From Kilkenny, Ireland to Darwin, Australia - A journey to person-centred behaviour support planning

    Towards the Horizon founder, Emma O’Neill, reveals how Maybo training has enhanced her ability to provide tailored support to clients

      • Expert Insights
    • 17.10.22

    In this article, Senior Director and Behaviour Support Practitioner Emma O'Neill details her journey from a nurse in Ireland to founder of Towards the Horizon, a registered National Disability Insurance Scheme (NDIS) provider that implements behaviour support planning services in Australia.

    Can you start off by telling us about yourself and your history with Maybo?

    I'm a registered intellectual disability nurse specialising in behaviour support and epilepsy. I have worked with young people and elderly adults with disabilities for most of my career. I recently founded Towards the Horizon, a registered NDIS service provider, which specialises in Positive Behaviour Support (PBS) for NDIS participants. We pride ourselves on implementing comprehensive plans that meet the individualised needs of each person we meet.

    I first encountered Maybo in 2013, when I was working for a care provider that was looking to implement a new training approach. We did a lot of research into the different organisations out there but Maybo’s innovative ethos stood out to us. I think we were one of the first providers in Darwin to use them, which was really quite exciting! Since then, delivering Maybo’s training has become my speciality.

    What drew you to Maybo training?

    The training can be tailored to each learner, making everyone’s experience dynamic and engaging. It gives staff and service managers transferable tools for success. No matter what, I can always go back to certain aspects of my training - it's very unshakeable, very applicable.

    Can you tell us more about Towards the Horizon and what led you to set up the organisation?

    I set up Towards the Horizon in October 2021, having seen a gap in the market for quality behaviour support plan writing and support. I wanted to help mentor practitioners and improve the care provided to people by communicating the idea that plan writing is only the start - a process that involves connecting with people on a deeper level and taking the time to understand the reasoning behind individuals’ behaviour. 

    For example, I always ensure that I get to know the person I am creating a plan for and I am practically present, organising regular sessions with the individual. This helps me to develop my understanding of the individual and enables me to provide highly tailored plans that will benefit the individual and their family.

    What is your approach to developing a behaviour support plan?

    When developing a PBS plan, I have quite an adaptive approach as I work with people with a range of needs, such as schizophrenia or severe trauma, and need to get information without triggering them. This involves slowly building a rapport with the person and letting them know that it is an open session and they can leave whenever they want. I also keep sessions to thirty minutes so they do not become overwhelmed.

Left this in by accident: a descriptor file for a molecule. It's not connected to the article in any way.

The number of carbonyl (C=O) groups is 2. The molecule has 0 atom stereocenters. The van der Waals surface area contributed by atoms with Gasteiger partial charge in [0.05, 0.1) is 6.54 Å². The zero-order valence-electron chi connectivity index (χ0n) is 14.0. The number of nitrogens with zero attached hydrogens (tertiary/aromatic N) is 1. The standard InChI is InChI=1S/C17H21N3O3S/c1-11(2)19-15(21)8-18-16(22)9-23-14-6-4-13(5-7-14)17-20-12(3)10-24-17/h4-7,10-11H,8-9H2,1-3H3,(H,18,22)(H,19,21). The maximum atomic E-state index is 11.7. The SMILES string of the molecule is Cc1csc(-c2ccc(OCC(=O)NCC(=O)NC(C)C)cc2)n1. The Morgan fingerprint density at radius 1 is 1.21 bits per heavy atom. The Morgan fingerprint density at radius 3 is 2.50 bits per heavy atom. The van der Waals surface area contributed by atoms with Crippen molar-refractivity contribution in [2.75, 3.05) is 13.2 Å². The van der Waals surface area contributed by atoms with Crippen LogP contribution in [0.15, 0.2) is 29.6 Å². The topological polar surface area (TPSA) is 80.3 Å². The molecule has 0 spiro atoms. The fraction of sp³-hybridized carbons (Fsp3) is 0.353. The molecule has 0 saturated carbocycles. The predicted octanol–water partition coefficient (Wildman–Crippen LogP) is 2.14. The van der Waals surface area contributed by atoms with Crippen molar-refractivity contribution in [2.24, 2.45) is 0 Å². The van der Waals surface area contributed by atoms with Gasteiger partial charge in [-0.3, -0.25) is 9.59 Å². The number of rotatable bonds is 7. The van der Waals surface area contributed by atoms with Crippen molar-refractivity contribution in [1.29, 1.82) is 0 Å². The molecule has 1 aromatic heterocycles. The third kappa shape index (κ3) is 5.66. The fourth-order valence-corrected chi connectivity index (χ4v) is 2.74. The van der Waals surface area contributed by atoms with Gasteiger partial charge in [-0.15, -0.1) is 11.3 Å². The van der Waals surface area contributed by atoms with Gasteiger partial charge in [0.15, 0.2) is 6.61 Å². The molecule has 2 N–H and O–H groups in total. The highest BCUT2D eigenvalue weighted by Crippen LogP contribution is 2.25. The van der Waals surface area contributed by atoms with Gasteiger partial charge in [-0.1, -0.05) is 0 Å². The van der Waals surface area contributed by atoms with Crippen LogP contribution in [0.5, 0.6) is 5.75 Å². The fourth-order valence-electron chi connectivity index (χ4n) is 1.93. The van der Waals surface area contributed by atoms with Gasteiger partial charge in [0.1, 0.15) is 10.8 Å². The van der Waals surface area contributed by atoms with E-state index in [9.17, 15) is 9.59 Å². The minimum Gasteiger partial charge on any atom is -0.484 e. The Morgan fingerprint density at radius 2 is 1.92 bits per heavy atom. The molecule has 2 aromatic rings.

My approach revolves around being person-centred. I offer strategies and support with empathy and compassion. 

    The best way I can think of to explain is to give you an example... I recently met a Dad who had been referred for Crisis Support. I had been bought in because his young son had suddenly become very violent and someone needed to figure out why, and what could be done to help. We first looked to bring in an intervention that would switch “consequences” for behaviour to “opportunities to succeed”. This type of intervention gives individuals a positive replacement action which enables self-awareness triggers that become a learned behaviour. 

    Another example of this is giving rewards and praise. I have a person at the moment where money is important because it provides the means to get new things. So, we use a chart which tracks the good things he does, like chores. Then he gets to pick from lots of different envelopes. Sometimes he gets a dollar, and sometimes he gets twenty dollars, but it motivates him to keep moving forward.

    Do you have a career highlight or a favourite part of your job that you could share?

    I really enjoy delivering engaging training. It has been a big part of my role for a long time and has become something I am really passionate about. I love knowing I have made a difference, giving staff the tools they need to improve their workplace. 

    Positive feedback is also always amazing to receive. It solidifies to me that the training I deliver is helpful and will enable better outcomes for staff. 

    You can contact Emma and others in her organisation here.

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